Because of the historical significance surrounding the Bastille, Mitterrand also declared the opera house would have to be “populaire"--that is, for the common folk, instead of the usual tuxedo-and-silk crowd. But in 1986, Mitterrand’s Socialists were defeated and the new prime minister picked Francois Leotard as minister of culture, with responsibility over the Bastille Opera. Power shifted back to the Socialists in May, 1988, but in his final act as culture minister, Leotard signed a generous contract to keep Daniel Barenboim as artistic and musical director of the Bastille Opera. Barenboim, an Israeli, would not be required to spend more than four months a year at the opera and would receive an annual income of more than $1 million, to be deposited in Switzerland, out of reach of French tax collectors.
Three months later, Berge was named president of the Paris operas.
In retrospect, it seems evident that the strong-willed Berge would want to appoint his own artistic and musical director. But the way he went about firing Barenboim was unusually heavy-handed. Berge questioned Barenboim’s operatic talents. He alleged Barenboim was violating the “populaire” guidelines for the Bastille in his choice of operas and in limiting annual performances to fewer than half the 250 originally planned. And he denounced Barenboim’s multimillion-dollar contract as a tax-evasion scheme perpetrated with the approval of Leotard.
Four years later, Berge engages in a bit of revisionist history when he discusses the Barenboim affair. Asked what is “populaire” about the Bastille Opera, he now responds: “I have no idea what that means. I didn’t invent that slogan. I just had to embrace it.” Asked about Barenboim’s contract, he now says: “I couldn’t care less if he didn’t pay taxes in France--I’m not the budget minister.” And asked about the goal of 250 opera evenings a year, he now groans about the difficulties of staging even 140 performances.
Berge is enthusiastic about Myung-Whun Chung, the music director he chose as Barenboim’s replacement, and the local press has praised the young Korean-born conductor for his handling of the opera’s orchestra. But Berge can think of only two or three productions at the Bastille over the past three years that were worth the price of admission. “The rest, for one reason or another, I haven’t liked at all,” he says.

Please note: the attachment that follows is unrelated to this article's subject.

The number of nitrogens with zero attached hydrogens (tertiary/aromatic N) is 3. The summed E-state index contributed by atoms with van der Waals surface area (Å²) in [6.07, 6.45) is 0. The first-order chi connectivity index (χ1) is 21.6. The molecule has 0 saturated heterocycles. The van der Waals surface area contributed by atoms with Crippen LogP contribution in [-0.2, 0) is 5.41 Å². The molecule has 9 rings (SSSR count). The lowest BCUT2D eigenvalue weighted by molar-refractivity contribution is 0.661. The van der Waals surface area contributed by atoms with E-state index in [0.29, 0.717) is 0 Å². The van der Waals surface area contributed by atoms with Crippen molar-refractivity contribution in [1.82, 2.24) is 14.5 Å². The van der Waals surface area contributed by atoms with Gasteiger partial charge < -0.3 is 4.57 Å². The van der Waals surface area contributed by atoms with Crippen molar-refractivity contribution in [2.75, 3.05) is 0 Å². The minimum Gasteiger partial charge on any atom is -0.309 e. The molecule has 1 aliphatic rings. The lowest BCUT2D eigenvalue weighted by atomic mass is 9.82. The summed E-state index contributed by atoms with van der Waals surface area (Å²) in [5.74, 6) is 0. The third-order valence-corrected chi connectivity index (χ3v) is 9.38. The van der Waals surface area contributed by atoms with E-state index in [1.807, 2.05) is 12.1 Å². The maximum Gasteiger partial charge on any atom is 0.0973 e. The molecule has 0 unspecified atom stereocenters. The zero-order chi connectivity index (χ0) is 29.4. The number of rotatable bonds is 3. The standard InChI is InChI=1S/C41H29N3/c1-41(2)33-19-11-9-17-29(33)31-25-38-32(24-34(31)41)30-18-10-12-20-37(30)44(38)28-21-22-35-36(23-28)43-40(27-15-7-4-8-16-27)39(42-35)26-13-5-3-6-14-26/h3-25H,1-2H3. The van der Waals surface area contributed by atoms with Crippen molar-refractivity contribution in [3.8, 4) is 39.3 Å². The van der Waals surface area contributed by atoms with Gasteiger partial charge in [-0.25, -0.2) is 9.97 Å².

Neither have the critics. Besides brutal reviews of the performances on stage, hardly a month seems to go by without a minor furor about what’s going on behind the scenes: yet another top official resigning in protest over Berge’s managerial style; press reports that Chung’s contract may be as outrageously generous as Barenboim’s; postponements of scheduled operas.
Still, the audiences have come in record numbers, drawn in part by ticket prices as low as $8, and, no doubt, as Berge remarks, by the polemics unleashed by his presidency. “People don’t understand that I need time to build up a repertory,” he says. “I’d like to stay at least another three years, because it will take that long for me to be able to truly say what I did right and what I did wrong.”
At first glance, Berge’s chances of staying on seem flimsy. He himself is quick to concede that the Socialists will probably lose the parliamentary elections next March and that President Mitterrand--his powers again sharply curtailed--will be forced to preside over a conservative government. Since the presidency of the opera is a political plum, one might expect Berge to be replaced.
But Berge’s friends say he is already negotiating with key conservative politicians in an attempt to keep his post. Chief among them is former Culture Minister Leotard, a rising star in the moderate right who is almost certain to have a strong voice in any future conservative cabinet.
Some months ago, when Leotard became embroiled in a real estate scandal, Berge is said to have personally interceded with Mitterrand on his behalf. And, perhaps by coincidence, the case against the former culture minister has made no headway in the courts and has disappeared from the news.